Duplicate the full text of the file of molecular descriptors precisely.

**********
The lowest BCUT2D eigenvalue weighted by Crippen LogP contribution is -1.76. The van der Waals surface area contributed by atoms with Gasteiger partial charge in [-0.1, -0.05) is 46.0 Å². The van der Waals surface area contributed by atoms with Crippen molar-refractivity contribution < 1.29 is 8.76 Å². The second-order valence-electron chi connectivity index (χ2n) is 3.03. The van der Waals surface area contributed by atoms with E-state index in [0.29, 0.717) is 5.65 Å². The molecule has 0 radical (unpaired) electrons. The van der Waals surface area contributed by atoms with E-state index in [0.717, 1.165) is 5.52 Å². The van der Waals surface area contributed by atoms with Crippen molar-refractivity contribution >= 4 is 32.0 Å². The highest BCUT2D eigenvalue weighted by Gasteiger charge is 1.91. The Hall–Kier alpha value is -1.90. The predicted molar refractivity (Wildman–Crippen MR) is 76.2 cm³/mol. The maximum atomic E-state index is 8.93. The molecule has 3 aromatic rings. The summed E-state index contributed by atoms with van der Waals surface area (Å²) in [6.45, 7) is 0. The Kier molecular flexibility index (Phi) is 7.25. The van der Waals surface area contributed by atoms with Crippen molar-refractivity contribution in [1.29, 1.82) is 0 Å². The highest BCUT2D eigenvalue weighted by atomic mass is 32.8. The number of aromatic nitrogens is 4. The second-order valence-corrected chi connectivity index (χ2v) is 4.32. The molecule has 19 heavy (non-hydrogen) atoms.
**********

The lowest BCUT2D eigenvalue weighted by Crippen LogP contribution is -1.76. The van der Waals surface area contributed by atoms with Gasteiger partial charge in [-0.1, -0.05) is 46.0 Å². The van der Waals surface area contributed by atoms with Crippen molar-refractivity contribution < 1.29 is 8.76 Å². The second-order valence-electron chi connectivity index (χ2n) is 3.03. The van der Waals surface area contributed by atoms with E-state index in [0.29, 0.717) is 5.65 Å². The molecule has 0 radical (unpaired) electrons. The van der Waals surface area contributed by atoms with E-state index in [0.717, 1.165) is 5.52 Å². The van der Waals surface area contributed by atoms with Crippen molar-refractivity contribution >= 4 is 32.0 Å². The highest BCUT2D eigenvalue weighted by Gasteiger charge is 1.91. The Hall–Kier alpha value is -1.90. The predicted molar refractivity (Wildman–Crippen MR) is 76.2 cm³/mol. The maximum atomic E-state index is 8.93. The molecule has 3 aromatic rings. The summed E-state index contributed by atoms with van der Waals surface area (Å²) in [6.45, 7) is 0. The Kier molecular flexibility index (Phi) is 7.25. The van der Waals surface area contributed by atoms with Crippen molar-refractivity contribution in [1.29, 1.82) is 0 Å². The highest BCUT2D eigenvalue weighted by atomic mass is 32.8. The number of aromatic nitrogens is 4. The second-order valence-corrected chi connectivity index (χ2v) is 4.32. The molecule has 19 heavy (non-hydrogen) atoms.